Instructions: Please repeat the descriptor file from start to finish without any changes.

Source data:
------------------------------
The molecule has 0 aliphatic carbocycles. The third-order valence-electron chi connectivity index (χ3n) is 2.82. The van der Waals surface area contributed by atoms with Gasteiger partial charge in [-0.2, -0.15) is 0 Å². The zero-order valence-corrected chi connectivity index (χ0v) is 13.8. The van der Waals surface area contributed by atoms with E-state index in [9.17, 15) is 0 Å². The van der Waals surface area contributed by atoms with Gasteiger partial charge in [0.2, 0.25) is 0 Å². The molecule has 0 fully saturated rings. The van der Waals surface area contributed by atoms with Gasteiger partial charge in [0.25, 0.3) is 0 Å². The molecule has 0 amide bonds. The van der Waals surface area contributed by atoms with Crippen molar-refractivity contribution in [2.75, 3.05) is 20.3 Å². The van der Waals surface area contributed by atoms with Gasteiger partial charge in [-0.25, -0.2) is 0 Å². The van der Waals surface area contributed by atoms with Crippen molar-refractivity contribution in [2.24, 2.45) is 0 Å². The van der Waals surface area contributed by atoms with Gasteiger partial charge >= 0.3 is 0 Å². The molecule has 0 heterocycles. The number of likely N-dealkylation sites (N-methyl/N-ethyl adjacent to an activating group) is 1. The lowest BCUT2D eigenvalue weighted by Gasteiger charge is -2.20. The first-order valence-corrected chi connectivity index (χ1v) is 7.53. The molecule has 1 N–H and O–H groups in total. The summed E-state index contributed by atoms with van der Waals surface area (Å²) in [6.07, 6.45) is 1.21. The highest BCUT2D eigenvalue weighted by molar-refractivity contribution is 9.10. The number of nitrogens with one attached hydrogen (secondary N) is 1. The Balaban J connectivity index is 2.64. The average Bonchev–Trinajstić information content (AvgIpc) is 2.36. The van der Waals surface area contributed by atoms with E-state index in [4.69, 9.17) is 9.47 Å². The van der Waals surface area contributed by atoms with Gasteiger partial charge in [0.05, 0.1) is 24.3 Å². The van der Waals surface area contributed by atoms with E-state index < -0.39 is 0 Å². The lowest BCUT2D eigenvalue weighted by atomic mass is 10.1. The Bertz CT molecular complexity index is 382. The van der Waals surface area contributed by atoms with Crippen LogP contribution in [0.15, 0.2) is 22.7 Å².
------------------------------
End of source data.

The molecule has 0 aliphatic carbocycles. The third-order valence-electron chi connectivity index (χ3n) is 2.82. The van der Waals surface area contributed by atoms with Gasteiger partial charge in [-0.2, -0.15) is 0 Å². The zero-order valence-corrected chi connectivity index (χ0v) is 13.8. The van der Waals surface area contributed by atoms with E-state index in [9.17, 15) is 0 Å². The van der Waals surface area contributed by atoms with Gasteiger partial charge in [0.2, 0.25) is 0 Å². The molecule has 0 fully saturated rings. The van der Waals surface area contributed by atoms with Gasteiger partial charge in [0.25, 0.3) is 0 Å². The molecule has 0 amide bonds. The van der Waals surface area contributed by atoms with Crippen molar-refractivity contribution in [2.75, 3.05) is 20.3 Å². The van der Waals surface area contributed by atoms with Gasteiger partial charge in [-0.25, -0.2) is 0 Å². The van der Waals surface area contributed by atoms with Crippen molar-refractivity contribution in [2.24, 2.45) is 0 Å². The van der Waals surface area contributed by atoms with Gasteiger partial charge >= 0.3 is 0 Å². The molecule has 0 heterocycles. The number of likely N-dealkylation sites (N-methyl/N-ethyl adjacent to an activating group) is 1. The lowest BCUT2D eigenvalue weighted by Gasteiger charge is -2.20. The first-order valence-corrected chi connectivity index (χ1v) is 7.53. The molecule has 1 N–H and O–H groups in total. The summed E-state index contributed by atoms with van der Waals surface area (Å²) in [6.07, 6.45) is 1.21. The highest BCUT2D eigenvalue weighted by molar-refractivity contribution is 9.10. The number of nitrogens with one attached hydrogen (secondary N) is 1. The Balaban J connectivity index is 2.64. The average Bonchev–Trinajstić information content (AvgIpc) is 2.36. The van der Waals surface area contributed by atoms with E-state index in [4.69, 9.17) is 9.47 Å². The van der Waals surface area contributed by atoms with Gasteiger partial charge in [0.05, 0.1) is 24.3 Å². The van der Waals surface area contributed by atoms with E-state index < -0.39 is 0 Å². The lowest BCUT2D eigenvalue weighted by atomic mass is 10.1. The Bertz CT molecular complexity index is 382. The van der Waals surface area contributed by atoms with Crippen LogP contribution in [0.15, 0.2) is 22.7 Å².